Get the TV kisses right and everybody wins

From <em>Friends</em> to <em>Cheers</em> to <em>Buffy the Vampire Slayer</em>, not all television couples have to ruin the show.

 

“A kiss is not a contract but it’s very, very nice,” sang the Flight of the Conchords in their HBO series. They’re correct but a kiss is a sort of seal on a romantic deal. A kiss says: “We have started something.” But that’s in real life. On television, a firm lip-lock is just as likely to be the end. If a face can launch a thousand ships, a kiss can just as easily sink ’em.

This summer, as I venture through the wasteland of pop culture, I’ll also be making the case for why it’s important. Television is real life as much as it’s not: we are often looking to it to show us worlds that we could never enter, while also reflecting the everyday situations we can connect with. The ABC show Scandal is exciting when Olivia Pope walks into the Oval Office to talk communications strategy with the president but when the pair swerve out of the range of the security cameras so they can kiss adulterously – that’s what we recognise as “real”, at least to an extent.

It was the same with the “Will they/won’t they?” of Ross and Rachel in Friends a decade ago. The kiss is important and when beloved characters give in, sometimes after months or years of yearning, missed connections and other writer-induced obstacles, our reaction can be visceral. Why, we often find ourselves wondering, would you go and do a thing like that and ruin everything?

Television fans, like most fans of popular culture, are inveterate list-makers: their favourite, their least favourite, the best, the worst, and so on. Telly kisses are a category all on their own. A request on social media for people’s opinions on TV programmes ruined (my emotive word choice, granted) by an ill-judged – or, more usually, “ill-handledin- the-aftermath” – kiss yielded several examples, accompanied by howls of rage un - dimmed by the years since cancellation.

One that sits in our collective TV memory is the smouldering consummation between David and Maddie in the 1980s comedy drama Moonlighting. It’s spawned the “Moonlighting curse”, referring to the diminished fizz between Bruce Willis and Cybill Shepherd after their season-three clinch (“I’m sick of this – two years of ‘Is you is’ or ‘Is you ain’t’,” barks David, before the Ronettes’ “Be My Baby” kicks in and they kiss and roll around on the carpet).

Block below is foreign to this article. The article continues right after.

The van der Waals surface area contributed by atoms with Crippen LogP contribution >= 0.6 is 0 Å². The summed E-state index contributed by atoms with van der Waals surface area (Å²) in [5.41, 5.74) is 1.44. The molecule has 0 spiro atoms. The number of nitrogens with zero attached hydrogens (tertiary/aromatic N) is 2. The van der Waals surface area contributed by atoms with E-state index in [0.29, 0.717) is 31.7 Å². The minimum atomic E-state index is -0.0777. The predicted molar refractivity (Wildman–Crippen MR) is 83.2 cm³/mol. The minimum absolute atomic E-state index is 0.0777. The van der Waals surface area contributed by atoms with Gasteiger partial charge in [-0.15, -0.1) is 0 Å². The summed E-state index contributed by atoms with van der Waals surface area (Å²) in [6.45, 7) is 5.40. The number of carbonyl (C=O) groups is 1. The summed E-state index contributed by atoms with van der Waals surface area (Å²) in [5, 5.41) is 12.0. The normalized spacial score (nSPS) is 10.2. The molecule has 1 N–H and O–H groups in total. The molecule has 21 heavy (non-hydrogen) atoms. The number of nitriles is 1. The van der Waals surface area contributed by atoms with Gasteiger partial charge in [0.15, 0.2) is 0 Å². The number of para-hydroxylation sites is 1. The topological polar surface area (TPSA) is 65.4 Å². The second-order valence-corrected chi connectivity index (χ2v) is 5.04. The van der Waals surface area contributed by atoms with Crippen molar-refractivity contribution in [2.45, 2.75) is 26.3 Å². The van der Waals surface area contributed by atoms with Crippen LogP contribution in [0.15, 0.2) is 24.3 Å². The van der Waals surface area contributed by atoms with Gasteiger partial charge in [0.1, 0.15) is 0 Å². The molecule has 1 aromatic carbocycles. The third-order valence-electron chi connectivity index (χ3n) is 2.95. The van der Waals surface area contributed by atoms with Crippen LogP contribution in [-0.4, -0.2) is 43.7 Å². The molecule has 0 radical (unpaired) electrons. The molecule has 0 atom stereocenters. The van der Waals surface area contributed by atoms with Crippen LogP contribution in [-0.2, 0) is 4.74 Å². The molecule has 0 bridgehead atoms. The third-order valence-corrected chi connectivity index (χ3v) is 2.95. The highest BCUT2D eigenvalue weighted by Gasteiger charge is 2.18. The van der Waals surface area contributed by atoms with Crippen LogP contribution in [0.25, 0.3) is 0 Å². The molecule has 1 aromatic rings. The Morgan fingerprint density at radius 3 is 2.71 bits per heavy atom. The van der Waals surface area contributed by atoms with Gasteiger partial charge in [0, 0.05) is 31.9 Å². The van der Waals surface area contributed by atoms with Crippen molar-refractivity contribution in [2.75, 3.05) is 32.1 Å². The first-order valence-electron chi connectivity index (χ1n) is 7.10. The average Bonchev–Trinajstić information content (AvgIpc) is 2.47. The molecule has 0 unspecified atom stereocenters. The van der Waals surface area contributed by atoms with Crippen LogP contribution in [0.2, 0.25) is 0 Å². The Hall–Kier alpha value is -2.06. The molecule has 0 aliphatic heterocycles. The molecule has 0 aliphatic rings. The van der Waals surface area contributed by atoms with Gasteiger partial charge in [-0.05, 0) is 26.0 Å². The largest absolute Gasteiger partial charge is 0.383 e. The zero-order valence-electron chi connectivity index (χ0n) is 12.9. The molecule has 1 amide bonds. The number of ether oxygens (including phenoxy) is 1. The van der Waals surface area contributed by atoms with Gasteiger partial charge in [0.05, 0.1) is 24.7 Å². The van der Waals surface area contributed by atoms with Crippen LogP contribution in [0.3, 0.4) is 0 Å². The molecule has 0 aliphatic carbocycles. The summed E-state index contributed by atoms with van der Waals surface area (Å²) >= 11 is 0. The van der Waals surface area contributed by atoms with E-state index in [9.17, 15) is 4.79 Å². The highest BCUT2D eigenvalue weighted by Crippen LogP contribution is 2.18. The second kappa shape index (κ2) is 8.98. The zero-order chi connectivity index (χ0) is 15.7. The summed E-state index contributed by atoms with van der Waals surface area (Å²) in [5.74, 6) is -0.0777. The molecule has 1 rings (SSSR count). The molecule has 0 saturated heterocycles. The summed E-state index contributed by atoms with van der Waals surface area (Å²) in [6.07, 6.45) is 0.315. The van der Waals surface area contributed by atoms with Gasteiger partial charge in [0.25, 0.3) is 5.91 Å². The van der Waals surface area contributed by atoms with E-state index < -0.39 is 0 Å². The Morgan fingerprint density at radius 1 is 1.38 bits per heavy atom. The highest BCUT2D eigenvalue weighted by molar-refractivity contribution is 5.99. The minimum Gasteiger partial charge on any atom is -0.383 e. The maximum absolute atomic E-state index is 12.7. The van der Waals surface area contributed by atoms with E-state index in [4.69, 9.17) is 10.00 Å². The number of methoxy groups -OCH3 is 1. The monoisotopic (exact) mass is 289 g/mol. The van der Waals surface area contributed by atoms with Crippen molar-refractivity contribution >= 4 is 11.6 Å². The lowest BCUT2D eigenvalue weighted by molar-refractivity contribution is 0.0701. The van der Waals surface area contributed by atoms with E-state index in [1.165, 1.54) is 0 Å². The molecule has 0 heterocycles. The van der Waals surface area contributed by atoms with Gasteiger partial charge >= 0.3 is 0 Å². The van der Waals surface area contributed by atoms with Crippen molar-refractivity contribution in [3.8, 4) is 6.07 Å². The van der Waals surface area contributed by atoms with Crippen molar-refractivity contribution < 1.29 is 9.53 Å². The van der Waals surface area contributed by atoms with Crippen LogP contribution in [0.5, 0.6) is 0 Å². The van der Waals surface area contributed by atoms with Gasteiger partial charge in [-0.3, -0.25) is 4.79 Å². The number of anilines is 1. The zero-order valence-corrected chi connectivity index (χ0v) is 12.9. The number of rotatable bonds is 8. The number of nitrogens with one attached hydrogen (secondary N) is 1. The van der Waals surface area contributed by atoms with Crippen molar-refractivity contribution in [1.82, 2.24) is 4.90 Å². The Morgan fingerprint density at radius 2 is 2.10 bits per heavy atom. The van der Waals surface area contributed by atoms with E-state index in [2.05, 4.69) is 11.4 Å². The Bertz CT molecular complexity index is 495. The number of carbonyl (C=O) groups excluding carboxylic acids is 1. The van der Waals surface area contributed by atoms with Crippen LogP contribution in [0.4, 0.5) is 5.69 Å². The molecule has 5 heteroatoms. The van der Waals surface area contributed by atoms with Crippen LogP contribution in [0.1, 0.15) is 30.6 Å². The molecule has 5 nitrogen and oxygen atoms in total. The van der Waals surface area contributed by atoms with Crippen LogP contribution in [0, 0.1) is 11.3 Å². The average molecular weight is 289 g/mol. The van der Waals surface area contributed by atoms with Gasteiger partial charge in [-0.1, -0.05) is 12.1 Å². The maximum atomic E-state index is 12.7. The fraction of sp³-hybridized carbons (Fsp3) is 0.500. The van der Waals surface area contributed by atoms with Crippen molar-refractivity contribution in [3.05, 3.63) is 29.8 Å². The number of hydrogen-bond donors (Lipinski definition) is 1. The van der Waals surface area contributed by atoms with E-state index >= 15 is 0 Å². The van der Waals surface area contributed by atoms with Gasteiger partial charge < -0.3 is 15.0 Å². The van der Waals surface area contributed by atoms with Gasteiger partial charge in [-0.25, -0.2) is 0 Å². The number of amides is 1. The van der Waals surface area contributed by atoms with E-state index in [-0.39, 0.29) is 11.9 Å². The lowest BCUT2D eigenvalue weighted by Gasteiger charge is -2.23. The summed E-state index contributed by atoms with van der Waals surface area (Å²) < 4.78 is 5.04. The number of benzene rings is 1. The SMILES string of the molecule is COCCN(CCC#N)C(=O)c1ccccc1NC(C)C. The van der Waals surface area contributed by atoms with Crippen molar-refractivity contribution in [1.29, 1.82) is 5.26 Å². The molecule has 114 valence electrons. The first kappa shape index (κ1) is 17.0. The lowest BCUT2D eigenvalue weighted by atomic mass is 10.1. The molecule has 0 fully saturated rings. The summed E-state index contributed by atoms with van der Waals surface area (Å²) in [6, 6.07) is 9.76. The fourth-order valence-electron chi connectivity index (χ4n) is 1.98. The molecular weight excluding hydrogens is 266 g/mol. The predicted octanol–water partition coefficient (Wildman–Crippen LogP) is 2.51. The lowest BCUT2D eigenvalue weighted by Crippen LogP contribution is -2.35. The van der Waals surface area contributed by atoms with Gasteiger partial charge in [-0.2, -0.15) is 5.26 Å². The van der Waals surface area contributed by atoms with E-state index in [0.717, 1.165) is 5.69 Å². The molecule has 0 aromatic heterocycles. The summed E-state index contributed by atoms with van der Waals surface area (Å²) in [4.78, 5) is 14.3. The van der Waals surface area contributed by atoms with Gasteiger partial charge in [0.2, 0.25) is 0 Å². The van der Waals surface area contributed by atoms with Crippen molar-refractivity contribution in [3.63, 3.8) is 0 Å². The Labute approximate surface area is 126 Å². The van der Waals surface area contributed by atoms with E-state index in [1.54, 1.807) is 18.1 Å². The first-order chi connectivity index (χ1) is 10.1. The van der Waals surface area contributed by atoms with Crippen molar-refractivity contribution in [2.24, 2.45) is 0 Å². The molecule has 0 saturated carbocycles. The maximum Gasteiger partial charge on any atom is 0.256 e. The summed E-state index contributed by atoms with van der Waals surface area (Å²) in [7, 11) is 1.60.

Moonlighting’s dwindling ratings were not solely down to the kiss but the myth persists. Look away now, fans of E4’s New Girl, but that barnstormer of a kiss Nick and Jess shared recently (“I mean, yeah, I saw through space and time for a minute but that’s not the point”) has brought it back to the fore. It’s still a fact that giving in to characters’ lust is playing with fire and can be tricky as hell to pull off.

There can be no one out there who will defend the Niles and Daphne kiss – and eventual marriage and baby – on Frasier, nor the terrible pairing off of Joey and Rachel in Friends: those decisions were indefensible acts of TV cruelty.

But consider this – the first Ross and Rachel kiss came relatively early, in season two, without wrecking the show and the show-runners did it again with Monica and Chandler several seasons later. Did Buffy and Spike getting together kill Buffy the Vampire Slayer or ultimately enhance it? The Mulder and Scully kiss, ambiguous when it came in season seven of The X-Files, was somehow perfect; the kisses in NBC’s Community are practically built into the set. Perhaps the lesson here is to do it with minimum fuss – no unnecessarily extended arcs that can provide too many opportunities to mess up the delicate ecosystem of a show. The kiss is not the problem, you see – it is the handling of the after-effects.